Lessons from Disney: Migraines, Fairy Tales, and Growing up with Ariel
As many of you are probably aware, this month is Migraine & Headache Awareness month. As in past years, we writers here at Migraine.com are tackling the Migraine & Headache Awareness Month Blog Challenge prompts. Today’s MHAM Blog Challenge prompt is to discuss “The fairy tale or character that best describes you” and to “tell us why.”
When I was a child, I memorized every word to every song in Disney’s “The Little Mermaid.” A headstrong, curious girl who loved adventure, I identified strongly with the Disney Ariel – a young woman who would forget important family events (such as a major concert) because she was out foraging for treasure and who was more interested in living her dreams than in fulfilling her societal obligations.
I watched the movie over and over again, and each time Ariel sang “Part of Your World,” I sang alongside her at full volume, not as a mermaid wishing for a life on land but as a young girl wishing for a life outside of childhood. Adulthood, I imagined, offered me the same things that Ariel imagined human life offered her: freedom, adventure, and self-actualization.
Two-and-a-half decades later, the affinity remains the same though the reasons are different.
It’s no longer an adult world I imagine and long for, but a migraine-free one. I want to live not as a grown up (which hasn’t turned out to be the awesome free-spirited adventure I had imagined), but as an able-bodied person. A woman who can take a new job, go shopping for groceries, enjoy a night out, and plan a future trip without worrying about what any or all of these might do to her health. A woman who doesn’t say “no” to life, when she’d so often prefer to say “yes.”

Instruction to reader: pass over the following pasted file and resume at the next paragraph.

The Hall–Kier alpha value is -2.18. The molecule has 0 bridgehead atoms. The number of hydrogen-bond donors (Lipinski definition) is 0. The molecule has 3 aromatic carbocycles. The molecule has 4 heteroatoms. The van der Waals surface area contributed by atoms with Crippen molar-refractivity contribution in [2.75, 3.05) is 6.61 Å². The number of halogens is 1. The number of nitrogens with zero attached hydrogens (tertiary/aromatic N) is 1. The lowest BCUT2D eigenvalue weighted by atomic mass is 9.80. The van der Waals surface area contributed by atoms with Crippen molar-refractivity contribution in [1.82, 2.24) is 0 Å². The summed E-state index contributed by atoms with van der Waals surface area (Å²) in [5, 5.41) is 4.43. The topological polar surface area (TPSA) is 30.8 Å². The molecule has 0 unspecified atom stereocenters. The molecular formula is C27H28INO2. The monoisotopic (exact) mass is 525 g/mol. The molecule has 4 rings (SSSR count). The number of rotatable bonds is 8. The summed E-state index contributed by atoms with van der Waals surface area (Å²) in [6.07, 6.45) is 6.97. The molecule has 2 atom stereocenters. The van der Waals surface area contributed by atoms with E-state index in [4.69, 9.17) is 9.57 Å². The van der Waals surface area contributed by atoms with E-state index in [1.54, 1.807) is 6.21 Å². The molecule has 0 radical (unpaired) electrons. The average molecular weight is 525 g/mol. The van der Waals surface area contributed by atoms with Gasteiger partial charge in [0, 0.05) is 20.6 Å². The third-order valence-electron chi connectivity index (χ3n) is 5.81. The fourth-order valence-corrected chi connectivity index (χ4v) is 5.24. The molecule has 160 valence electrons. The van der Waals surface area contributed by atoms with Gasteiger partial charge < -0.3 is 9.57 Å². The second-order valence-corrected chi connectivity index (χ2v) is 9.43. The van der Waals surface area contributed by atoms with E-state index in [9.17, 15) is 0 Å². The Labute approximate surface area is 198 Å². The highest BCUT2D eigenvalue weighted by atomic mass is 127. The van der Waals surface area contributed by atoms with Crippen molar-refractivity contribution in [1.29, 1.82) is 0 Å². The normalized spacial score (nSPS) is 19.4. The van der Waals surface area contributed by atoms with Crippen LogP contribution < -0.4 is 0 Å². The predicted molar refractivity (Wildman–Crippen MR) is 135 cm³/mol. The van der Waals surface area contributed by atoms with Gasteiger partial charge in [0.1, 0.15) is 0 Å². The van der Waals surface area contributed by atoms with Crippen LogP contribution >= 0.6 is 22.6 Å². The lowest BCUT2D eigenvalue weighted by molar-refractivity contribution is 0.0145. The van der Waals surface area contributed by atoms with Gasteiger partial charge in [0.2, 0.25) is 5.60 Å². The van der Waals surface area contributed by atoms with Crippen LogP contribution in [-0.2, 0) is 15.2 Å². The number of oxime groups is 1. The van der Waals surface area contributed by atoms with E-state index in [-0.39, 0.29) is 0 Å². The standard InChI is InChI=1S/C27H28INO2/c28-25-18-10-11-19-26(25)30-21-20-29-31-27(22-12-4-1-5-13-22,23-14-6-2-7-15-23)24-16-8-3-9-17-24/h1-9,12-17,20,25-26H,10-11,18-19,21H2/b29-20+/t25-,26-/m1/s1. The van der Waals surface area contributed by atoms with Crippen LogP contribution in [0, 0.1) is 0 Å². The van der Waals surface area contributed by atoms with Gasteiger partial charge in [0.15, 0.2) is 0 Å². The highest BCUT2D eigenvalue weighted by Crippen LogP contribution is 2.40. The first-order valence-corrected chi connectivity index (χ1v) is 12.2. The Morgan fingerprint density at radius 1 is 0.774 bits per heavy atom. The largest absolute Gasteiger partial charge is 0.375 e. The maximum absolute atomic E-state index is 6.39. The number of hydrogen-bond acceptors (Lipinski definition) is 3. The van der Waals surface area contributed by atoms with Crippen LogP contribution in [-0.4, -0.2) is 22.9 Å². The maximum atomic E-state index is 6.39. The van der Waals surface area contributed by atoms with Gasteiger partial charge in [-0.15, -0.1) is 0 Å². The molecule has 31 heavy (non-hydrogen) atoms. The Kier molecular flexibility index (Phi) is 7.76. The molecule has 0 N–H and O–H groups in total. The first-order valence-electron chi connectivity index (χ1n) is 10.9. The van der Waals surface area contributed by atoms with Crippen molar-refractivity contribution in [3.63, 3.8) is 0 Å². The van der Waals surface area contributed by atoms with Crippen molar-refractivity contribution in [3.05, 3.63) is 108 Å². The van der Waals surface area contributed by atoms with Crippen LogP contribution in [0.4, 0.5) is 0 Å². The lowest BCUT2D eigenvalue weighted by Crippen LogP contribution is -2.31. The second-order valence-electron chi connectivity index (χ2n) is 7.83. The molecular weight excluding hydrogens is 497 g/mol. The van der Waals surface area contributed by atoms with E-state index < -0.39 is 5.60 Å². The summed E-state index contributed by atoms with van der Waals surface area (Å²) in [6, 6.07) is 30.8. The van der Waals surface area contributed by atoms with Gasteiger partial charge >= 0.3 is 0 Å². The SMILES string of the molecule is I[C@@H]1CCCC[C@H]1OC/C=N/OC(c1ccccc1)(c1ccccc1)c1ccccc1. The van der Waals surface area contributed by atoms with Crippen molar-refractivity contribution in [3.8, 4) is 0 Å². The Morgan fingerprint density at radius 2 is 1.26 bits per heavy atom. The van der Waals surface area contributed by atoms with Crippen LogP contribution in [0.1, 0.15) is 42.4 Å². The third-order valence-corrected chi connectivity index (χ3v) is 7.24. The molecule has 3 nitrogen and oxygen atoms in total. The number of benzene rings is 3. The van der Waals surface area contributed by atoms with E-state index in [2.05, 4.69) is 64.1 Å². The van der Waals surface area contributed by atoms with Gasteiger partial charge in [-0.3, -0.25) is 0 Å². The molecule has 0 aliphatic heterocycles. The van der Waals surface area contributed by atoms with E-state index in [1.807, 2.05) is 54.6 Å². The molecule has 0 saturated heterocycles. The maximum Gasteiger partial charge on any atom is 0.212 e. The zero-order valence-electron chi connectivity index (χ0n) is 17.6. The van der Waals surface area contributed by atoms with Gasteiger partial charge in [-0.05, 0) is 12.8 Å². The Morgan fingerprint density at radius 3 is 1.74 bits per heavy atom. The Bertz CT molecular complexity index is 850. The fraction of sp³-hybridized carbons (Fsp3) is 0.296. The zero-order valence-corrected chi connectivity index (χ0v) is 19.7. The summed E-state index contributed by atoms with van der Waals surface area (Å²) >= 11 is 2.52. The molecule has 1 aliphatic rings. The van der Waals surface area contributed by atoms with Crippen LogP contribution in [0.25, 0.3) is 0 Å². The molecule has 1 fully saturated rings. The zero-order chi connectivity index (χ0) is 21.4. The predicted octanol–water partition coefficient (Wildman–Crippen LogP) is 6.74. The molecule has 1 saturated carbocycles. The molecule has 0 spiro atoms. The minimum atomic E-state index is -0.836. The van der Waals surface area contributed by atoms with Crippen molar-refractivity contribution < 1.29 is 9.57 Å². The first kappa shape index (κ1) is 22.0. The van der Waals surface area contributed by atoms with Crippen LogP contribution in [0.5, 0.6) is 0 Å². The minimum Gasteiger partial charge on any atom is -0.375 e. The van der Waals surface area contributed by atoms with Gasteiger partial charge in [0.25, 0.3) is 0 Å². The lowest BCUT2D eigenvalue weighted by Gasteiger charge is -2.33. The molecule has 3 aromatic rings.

Sadly, like Disney’s Ariel and my child self, I still feel like my inner self – the “real” me – is at odds with the realities of the world in which I live. I still feel trapped by life’s circumstances. I still long for a moment when I will be able to claim full control over my world and my life, a moment when I can become the woman, the person, I always dreamed I’d be.
Complete self-actualization, it seems, is as much an unfulfilled hope as it ever was.
Thankfully, however, I have changed and grown in ways that my childhood self couldn’t have imagined, and this has – strangely enough – brought me even closer to my Disney alter ego. Unlike the 7-year-old me who accepted that I simply had to wait for life to change my circumstances for me, I have – like Ariel – learned that if we want something, we have to go out and get it for ourselves. That though life isn’t always what we dreamed it could be, we can make changes to bring us closer to those dreams. Instead of turning to someone or something else for help, however, I have become my own savior, my own heroine, by practicing good self care and shifting my perspective.
I can’t change the fact that I have migraine disease, nor can I change the fact that, so far, there’s no cure. Sadly, I can’t bring about the world of my dreams. I can, however, make the best of the one I’m in, and amazingly that’s often enough. It is this, I suppose, where the similarities between me and Ariel end. In the course of growing up, I’ve realized something she never did: My happiness is dependent not on living a dream, but on deciding to be happy in spite of the reality.
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